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Empowering future leaders
Every year, MLK Scholars gives over 600 Boston teens meaningful career-building experience through summer employment at local organizations. More than just a paycheck, it also provides access to digital financial capability training, bi-weekly leadership forums, and network building. It fosters the kind of rounded economic empowerment that can truly make a difference and drive equity in the City. But what happens in a year like 2020 when a global pandemic, lockdowns, and shifting health guidelines threaten a program of this scope?
Inequity doesn’t pause for pandemics
The reality is cancelling MLK Scholars was never an option. The inequities it aims to address don’t go on hold during a pandemic. They get worse. Gaps get wider. And disparities increase. As the pandemic waged a disproportionate impact on BIPOC communities in 2020, it was more important than ever to keep Boston youth connected to opportunities that matter.
Through the tireless effort and collaboration of all organizations and partners involved, MLK Scholars adapted to the 2020 landscape and continued the program for a 13th year in a row. Virtually and safely, City youth joined the Boston workforce. The leadership forums pivoted to a remote format, where over 400 youth logged in each week to hear from civic and business leaders in sessions led by their peers from the MLK Scholars Youth Council. And Scholars gained financial education through a digital partnership with EVERFI, a platform that provides important knowledge and tools to help the students make sound financial decisions and help achieve future-oriented goals. The elements of the program that set it apart were achieved despite the odds.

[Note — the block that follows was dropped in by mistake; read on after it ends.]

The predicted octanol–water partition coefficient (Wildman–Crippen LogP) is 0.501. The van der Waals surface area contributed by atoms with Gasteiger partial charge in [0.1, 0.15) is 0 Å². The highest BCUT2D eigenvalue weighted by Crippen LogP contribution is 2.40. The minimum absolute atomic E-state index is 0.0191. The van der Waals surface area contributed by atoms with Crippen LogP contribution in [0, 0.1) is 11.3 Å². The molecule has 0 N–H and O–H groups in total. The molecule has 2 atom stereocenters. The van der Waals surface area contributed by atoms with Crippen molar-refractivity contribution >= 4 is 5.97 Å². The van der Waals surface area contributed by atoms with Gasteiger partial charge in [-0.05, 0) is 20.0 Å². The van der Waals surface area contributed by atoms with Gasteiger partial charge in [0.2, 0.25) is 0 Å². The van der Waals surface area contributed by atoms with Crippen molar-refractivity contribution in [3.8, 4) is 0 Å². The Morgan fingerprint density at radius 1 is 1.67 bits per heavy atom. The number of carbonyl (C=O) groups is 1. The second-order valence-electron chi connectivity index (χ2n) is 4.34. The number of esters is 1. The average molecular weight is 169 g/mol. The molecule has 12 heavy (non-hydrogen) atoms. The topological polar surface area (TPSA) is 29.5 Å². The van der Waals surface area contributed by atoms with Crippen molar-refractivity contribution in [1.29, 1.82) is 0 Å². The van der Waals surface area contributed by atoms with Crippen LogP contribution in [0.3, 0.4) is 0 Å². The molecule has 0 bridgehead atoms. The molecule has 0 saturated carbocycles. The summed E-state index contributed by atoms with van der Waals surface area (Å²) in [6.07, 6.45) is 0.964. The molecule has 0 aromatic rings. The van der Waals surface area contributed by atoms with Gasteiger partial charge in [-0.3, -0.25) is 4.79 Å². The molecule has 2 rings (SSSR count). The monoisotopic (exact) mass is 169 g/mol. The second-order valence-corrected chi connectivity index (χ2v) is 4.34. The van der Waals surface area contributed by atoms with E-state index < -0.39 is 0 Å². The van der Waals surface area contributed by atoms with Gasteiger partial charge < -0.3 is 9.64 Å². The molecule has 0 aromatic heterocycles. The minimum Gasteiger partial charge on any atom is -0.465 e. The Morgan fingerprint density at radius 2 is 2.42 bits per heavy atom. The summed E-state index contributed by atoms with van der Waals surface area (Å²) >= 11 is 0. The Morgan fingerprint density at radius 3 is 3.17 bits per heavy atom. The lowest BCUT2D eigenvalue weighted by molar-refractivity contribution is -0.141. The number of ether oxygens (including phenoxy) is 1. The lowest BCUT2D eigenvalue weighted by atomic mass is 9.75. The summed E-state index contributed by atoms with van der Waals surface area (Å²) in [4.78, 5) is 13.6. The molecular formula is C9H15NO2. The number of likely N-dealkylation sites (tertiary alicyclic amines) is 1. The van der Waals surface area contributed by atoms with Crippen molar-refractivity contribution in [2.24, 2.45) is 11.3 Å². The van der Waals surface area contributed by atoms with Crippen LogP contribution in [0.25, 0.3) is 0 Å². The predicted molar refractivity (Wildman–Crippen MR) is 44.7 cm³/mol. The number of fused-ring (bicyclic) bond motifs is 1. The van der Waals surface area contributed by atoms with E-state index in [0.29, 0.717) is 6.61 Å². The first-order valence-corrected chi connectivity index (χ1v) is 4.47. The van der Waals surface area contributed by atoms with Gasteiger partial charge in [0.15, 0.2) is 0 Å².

Making an impact
MLK Scholars prepares teens for the real world, and 2020 presented extraordinary real-world challenges. A year unlike any other gave them a unique experience and skills that will last a lifetime. It wasn’t your typical summer job. They were helping organizations take on the unprecedented challenges of a global pandemic. Forced to adapt and work from home or in person with masks, Boston teens made their mark on the pressing issues facing their communities:
This was more than just a bullet point to add to their resume. Instead of being forced to the sidelines, Scholars had the opportunity to meet the moment. And they did, making an impact on their City—when their City needed it most. They showed resilience, perseverance and a willingness to step up. Those are the type of strong leadership skills they’ll bring to the table in the future. We suggest you save them a seat.
The future will not be put on hold
The challenges of the pandemic persist in 2021, but they will not keep the MLK Scholars program from empowering Boston youth. Fighting inequity requires commitment that can’t waver when things get hard—and that’s why John Hancock, along with our partners, is proud to announce that in just a few months, MLK Scholars will begin its 14th year.